High school seniors across the country are in the throes of completing their college applications. As they fill out forms and jot down essay topics, many wonder how they can improve their odds of being accepted into their dream school.
There are a number of ways to increase your chances of getting into the college you want, but making sure your application inquiries are on point is a great place to start.
Here’s what you need to know about crafting successful college admissions inquiries.
What kind of essays do admission committees pay attention to?
Call into the school and speak to someone (a representative) from admissions to ask for the types of essays the school cares about. Get their opinion on what topics matter to them.
This goes beyond your traditional, albeit original, research on the school's motto and whatever available media info on the web.
When you ask a school staff, you could:
- Get a hint of what's next for them. The school might be shifting gears, going down in a new direction. Such info won't be publicised yet. Knowing these insider info early can reduce nervousness in a subsequent college interview as this won't be new news to you - you've already heard it!
- Get a sense on what the people in the school cares about and what's a motivator for them. Your strengths in sweet-talking and candid chit chat will only work over the phone (if you email, it'll go in the junk)
- Get competitive advantage by not writing whatever other college applicants write about. Admissions get tons of essays. And they'll know which themes keep repeating and will make them feel bored out of their minds. Personal and family topics (for example) could be interesting for you, but not these people screening and scoring hundreds of essays! And get them to tell you what's good and what's not so you can avoid those in your application.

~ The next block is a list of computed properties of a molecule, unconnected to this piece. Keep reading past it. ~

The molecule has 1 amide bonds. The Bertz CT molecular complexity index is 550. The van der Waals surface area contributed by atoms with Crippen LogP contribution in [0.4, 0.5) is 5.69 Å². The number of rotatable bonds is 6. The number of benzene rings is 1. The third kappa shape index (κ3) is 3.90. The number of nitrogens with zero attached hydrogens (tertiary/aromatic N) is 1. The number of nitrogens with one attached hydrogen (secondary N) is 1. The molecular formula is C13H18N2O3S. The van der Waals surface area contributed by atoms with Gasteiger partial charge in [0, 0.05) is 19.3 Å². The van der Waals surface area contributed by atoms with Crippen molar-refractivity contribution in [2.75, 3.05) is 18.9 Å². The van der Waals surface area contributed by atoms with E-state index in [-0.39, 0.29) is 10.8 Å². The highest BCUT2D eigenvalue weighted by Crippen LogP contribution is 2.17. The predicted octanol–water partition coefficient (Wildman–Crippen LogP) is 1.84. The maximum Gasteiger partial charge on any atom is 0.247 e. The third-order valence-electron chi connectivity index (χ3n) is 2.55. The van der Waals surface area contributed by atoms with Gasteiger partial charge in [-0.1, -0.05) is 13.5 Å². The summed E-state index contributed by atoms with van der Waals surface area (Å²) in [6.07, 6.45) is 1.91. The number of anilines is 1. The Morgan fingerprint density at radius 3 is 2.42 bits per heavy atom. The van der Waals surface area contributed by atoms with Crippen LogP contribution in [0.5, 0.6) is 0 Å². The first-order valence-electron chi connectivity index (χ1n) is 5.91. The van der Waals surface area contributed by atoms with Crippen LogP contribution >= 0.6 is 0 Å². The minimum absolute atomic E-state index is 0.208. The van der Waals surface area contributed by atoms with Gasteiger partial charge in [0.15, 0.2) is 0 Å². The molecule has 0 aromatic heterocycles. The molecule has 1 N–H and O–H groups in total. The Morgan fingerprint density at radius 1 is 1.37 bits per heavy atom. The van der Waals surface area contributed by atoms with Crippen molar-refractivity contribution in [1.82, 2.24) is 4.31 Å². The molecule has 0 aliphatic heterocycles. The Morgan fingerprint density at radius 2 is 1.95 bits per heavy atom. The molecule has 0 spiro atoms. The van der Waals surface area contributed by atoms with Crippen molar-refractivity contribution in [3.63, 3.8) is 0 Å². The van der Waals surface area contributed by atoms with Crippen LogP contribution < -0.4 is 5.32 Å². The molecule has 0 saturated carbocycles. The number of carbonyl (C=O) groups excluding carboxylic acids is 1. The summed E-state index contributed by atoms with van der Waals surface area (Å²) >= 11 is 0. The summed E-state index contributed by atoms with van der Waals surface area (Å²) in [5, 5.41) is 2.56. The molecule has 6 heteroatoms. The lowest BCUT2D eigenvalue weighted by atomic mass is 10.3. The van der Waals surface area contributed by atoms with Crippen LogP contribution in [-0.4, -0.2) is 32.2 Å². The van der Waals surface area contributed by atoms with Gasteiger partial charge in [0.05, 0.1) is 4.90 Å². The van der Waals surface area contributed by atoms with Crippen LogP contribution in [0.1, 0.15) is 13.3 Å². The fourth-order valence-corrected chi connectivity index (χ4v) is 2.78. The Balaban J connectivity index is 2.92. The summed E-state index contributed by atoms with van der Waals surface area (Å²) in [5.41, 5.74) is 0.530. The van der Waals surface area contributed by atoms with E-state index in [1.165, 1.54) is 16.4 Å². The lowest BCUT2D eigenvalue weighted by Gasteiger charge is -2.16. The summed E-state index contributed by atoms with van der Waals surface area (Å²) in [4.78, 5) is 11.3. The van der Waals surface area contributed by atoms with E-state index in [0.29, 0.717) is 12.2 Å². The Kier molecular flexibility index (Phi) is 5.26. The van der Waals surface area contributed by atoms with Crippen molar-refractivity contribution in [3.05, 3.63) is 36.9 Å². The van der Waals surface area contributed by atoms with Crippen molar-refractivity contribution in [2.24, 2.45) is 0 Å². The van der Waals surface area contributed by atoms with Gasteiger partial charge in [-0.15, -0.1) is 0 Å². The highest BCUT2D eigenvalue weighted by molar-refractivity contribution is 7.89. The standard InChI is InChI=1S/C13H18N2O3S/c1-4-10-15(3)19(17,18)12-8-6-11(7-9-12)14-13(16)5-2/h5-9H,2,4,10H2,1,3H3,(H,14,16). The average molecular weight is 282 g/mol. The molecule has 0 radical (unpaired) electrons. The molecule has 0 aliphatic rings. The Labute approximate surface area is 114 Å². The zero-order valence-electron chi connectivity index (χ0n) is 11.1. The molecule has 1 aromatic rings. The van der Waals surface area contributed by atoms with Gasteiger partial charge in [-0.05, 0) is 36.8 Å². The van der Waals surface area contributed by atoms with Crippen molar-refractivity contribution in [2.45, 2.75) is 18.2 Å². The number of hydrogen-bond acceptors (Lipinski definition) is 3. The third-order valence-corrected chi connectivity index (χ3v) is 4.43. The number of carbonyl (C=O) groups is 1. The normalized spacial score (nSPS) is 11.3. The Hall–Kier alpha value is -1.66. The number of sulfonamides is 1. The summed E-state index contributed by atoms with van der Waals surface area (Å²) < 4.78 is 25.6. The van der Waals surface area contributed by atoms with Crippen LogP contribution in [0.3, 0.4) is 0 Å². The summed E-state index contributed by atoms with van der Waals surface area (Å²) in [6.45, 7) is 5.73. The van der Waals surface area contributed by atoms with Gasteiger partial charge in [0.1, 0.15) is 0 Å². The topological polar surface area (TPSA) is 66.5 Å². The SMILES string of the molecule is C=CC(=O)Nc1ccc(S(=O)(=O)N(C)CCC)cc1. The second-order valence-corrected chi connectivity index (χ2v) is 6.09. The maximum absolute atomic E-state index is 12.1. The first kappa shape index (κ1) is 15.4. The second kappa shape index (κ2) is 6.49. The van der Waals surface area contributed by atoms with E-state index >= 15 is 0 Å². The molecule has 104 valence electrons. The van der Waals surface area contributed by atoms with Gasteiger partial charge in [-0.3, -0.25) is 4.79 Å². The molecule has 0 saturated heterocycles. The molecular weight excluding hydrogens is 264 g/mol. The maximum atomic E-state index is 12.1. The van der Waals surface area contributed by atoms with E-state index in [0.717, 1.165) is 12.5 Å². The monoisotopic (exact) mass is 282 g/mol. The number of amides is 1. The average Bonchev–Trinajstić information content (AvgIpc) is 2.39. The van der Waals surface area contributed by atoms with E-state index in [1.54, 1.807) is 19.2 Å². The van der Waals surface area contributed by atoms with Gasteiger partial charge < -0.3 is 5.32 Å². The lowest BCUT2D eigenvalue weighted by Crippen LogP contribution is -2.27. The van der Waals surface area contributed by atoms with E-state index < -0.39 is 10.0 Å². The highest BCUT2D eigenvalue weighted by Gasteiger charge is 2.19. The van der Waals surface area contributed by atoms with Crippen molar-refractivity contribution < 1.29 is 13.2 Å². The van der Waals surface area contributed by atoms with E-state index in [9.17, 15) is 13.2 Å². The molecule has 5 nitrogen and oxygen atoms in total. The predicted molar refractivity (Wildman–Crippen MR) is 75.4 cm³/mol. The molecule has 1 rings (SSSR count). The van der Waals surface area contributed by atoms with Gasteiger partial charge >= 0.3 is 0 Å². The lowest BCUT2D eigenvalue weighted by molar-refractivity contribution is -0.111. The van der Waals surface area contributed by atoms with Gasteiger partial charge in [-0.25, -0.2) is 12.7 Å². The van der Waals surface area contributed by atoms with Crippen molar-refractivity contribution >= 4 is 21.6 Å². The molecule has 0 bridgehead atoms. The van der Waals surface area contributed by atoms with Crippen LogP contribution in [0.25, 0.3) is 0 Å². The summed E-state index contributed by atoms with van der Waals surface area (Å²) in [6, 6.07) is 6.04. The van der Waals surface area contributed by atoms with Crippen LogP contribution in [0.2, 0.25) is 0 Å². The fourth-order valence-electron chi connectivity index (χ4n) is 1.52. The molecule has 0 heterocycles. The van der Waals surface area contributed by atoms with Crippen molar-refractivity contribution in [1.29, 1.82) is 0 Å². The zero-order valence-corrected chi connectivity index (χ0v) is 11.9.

What role does extracurricular activity play in the decision making process?
As the college admissions process becomes more competitive, students are looking for any edge they can get. These days, simply getting good grades and test scores is not enough. Many colleges are now considering factors like essays, recommendations, interviews, and extracurricular activities - additional motivators - when making their decisions. So what can you do to set yourself apart from the rest?
Ask the school.
Are outside-school activities important? Follow up and ask how do these activities set candidates apart?
In what ways are they important? Bring relevance back to you and your application (later on). If these after-school activities are significant, then you'll know early that these may be interview questions that will appear in the first or second round interview. Rather than in the subsequent third round, important topics are usually talked about early.
Is being a leader in extracurricular activity impressive? Compare with other candidates and see how you can elevate your profile. Or if you don't have much leadership experience, try to spin your "followership" to something impressive by practicing your pitch with them over the phone! (Maybe talk collaborative and participative efforts as a contributor?) See how they react, and adapt from there.
Asking these sorts of questions shows that you are truly interested in attending a particular school and that you are willing to go above and beyond in order to improve your chances of being admitted.
By doing so, you can learn about any specific requirements or preferences that may be taken into consideration during the admissions process. Additionally, you can get a sense of what the college is looking for in applicants, and tailor your application accordingly.
So if you want to give yourself a leg up on the competition, be bold and start inquiring today!